# Discrete neural algorithmic reasoning

*In this work, we achieve perfect neural execution of several algorithms by forcing the node and edge representations to be from a fixed finite set. Also, the proposed architectural choice allows us to prove the correctness of the learned algorithms for any test data.*

### Neural algorithmic reasoning The link has been copied to clipboard

For the BFS problem, we are given a graph and a starting node. For each node, we predict its parent in the BFS tree.

### Outline of our work The link has been copied to clipboard

- State discretization does not allow the model to use complex and redundant dependencies in data;
- Hard attention is needed to ensure that attention weights will not be annealed for larger graphs. Also, hard attention limits the set of possible messages that each node can receive;
- Separating discrete and continuous flows is needed to ensure that state discretization does not lose information about continuous data.

### Our approach The link has been copied to clipboard

*states*. We ensure such property by adding discrete bottlenecks after the message passing procedure.

For the BFS problem, we use two node states (Discovered, NotDiscovered) and two edge states (Pointer, NotAPointer). At the initial step, only the starting node has the state Discovered.

For the BFS problem, we use positional information to break ties in traversal order. Each node chooses as a parent the neighbor from the previous distance layer with the smallest index. As graphs can be arbitrarily large, operating with positional information would require infinite precision, so we propose not to discretize it.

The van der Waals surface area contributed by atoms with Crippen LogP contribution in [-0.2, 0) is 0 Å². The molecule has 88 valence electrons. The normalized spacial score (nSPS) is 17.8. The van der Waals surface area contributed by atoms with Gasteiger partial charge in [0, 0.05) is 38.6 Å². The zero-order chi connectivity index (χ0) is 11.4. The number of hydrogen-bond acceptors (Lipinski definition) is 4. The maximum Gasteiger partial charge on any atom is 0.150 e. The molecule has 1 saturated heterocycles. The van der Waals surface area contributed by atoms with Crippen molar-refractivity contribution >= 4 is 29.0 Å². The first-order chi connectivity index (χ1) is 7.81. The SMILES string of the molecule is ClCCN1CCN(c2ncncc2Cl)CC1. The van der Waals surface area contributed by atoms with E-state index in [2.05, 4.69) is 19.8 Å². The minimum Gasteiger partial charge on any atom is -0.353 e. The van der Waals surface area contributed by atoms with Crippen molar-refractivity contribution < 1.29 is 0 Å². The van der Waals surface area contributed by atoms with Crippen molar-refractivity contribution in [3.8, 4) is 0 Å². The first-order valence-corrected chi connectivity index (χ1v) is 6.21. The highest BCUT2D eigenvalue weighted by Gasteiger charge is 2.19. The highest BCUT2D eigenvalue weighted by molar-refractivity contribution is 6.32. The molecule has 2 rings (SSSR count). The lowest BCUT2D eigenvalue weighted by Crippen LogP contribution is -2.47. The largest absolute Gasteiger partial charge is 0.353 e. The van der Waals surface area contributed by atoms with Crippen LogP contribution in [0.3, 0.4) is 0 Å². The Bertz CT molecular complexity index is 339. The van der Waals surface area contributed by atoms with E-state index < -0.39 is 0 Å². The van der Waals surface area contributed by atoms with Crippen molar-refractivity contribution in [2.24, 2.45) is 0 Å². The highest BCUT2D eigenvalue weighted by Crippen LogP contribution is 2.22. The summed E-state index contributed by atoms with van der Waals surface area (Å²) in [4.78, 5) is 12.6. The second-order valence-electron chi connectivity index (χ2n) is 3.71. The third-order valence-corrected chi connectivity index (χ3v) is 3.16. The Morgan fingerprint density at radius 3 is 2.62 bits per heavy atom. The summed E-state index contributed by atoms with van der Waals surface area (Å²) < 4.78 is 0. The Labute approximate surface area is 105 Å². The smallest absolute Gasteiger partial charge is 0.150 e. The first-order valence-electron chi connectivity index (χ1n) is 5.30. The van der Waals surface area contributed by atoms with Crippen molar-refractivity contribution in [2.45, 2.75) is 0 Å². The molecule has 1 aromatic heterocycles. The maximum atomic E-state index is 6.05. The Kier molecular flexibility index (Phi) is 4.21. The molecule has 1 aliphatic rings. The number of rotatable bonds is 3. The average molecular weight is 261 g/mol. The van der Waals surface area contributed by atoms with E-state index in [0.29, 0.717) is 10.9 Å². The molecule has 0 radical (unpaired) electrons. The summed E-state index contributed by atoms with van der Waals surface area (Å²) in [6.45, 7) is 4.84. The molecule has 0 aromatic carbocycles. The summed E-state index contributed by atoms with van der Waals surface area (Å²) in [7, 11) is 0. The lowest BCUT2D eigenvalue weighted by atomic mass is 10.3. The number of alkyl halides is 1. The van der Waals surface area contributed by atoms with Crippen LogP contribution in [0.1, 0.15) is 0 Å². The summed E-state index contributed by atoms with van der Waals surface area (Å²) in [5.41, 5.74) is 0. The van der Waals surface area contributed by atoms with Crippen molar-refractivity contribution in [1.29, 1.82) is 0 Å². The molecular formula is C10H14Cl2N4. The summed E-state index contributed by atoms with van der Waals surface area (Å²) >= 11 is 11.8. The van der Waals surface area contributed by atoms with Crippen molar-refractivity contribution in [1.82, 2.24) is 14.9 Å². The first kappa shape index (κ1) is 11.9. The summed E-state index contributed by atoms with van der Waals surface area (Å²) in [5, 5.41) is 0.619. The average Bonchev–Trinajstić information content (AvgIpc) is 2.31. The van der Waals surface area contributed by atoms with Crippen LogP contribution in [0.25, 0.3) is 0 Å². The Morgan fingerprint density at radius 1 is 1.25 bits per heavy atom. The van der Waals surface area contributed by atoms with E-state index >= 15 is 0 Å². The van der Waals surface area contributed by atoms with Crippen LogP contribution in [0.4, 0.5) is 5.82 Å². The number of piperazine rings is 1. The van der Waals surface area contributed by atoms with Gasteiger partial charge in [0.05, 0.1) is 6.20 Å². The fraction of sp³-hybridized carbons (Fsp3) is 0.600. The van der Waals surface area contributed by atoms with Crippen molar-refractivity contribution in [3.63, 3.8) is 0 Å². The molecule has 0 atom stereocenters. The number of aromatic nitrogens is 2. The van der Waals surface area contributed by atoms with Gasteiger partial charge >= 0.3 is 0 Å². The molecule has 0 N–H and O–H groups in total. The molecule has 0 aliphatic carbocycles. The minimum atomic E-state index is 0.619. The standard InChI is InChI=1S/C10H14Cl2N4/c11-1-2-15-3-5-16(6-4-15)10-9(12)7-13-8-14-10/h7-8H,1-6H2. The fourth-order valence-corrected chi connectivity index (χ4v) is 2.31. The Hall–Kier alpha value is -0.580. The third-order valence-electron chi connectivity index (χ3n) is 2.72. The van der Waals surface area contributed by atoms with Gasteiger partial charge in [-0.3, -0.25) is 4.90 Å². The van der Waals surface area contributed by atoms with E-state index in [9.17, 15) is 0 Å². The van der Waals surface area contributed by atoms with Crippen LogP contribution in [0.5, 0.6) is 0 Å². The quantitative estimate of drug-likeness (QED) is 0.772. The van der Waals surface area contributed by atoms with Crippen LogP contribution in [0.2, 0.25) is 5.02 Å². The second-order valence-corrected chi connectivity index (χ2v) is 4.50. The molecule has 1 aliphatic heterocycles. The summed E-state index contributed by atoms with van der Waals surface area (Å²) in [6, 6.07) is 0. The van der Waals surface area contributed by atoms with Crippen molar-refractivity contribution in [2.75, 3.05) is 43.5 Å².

*select best*from RASP [3] and allows the attention block to attend depending on the predefined states and to use scalar priorities only to break ties.

For the BFS problem, the proposed selector allows us to exactly perform computations like “for unvisited node select the best visited neighbor”.

*discrete*manipulations over input data (e.g., addition instead of linear combination with arbitrary learnable weights), so we propose to learn discrete manipulations with scalars, which can be performed by external modules depending on discrete node/edge features (see the illustration below). We refer to our paper for the details.

### Results The link has been copied to clipboard

For the BFS problem, we can inspect the model and verify that the attention of Visited→Unvisited dominates the attention of Unvisited→Unvisited, so, at each step, each unvisited node will receive the message from a visited neighbor if such exists, or from an unvisited node otherwise. Then, by passing the corresponding states to the MLP after the message passing, we can check if the receiver node becomes visited or not regarding the received message, and so on.

### Future work The link has been copied to clipboard

## References

- Rodionov G. and Prokhorenkova L. “Discrete neural algorithmic reasoning.” 2024.←
- Shi Y. et al. “Masked label prediction: Unified message passing model for semi-supervised classification.” 2020.←
- Weiss G., Goldberg Y., Yahav E. “Thinking like transformers.” ICML 2021.←
- Minder J, Grötschla F, Mathys J, Wattenhofer R. “SALSA-CLRS: A sparse and scalable benchmark for algorithmic reasoning.” LOG 2023.←
- Ibarz B. et al. “A generalist neural algorithmic learner.” LOG 2022.←
- Bohde M., Liu M., Saxton A., Ji S. “On the Markov property of neural algorithmic reasoning: Analyses and methods.” ICLR 2024.←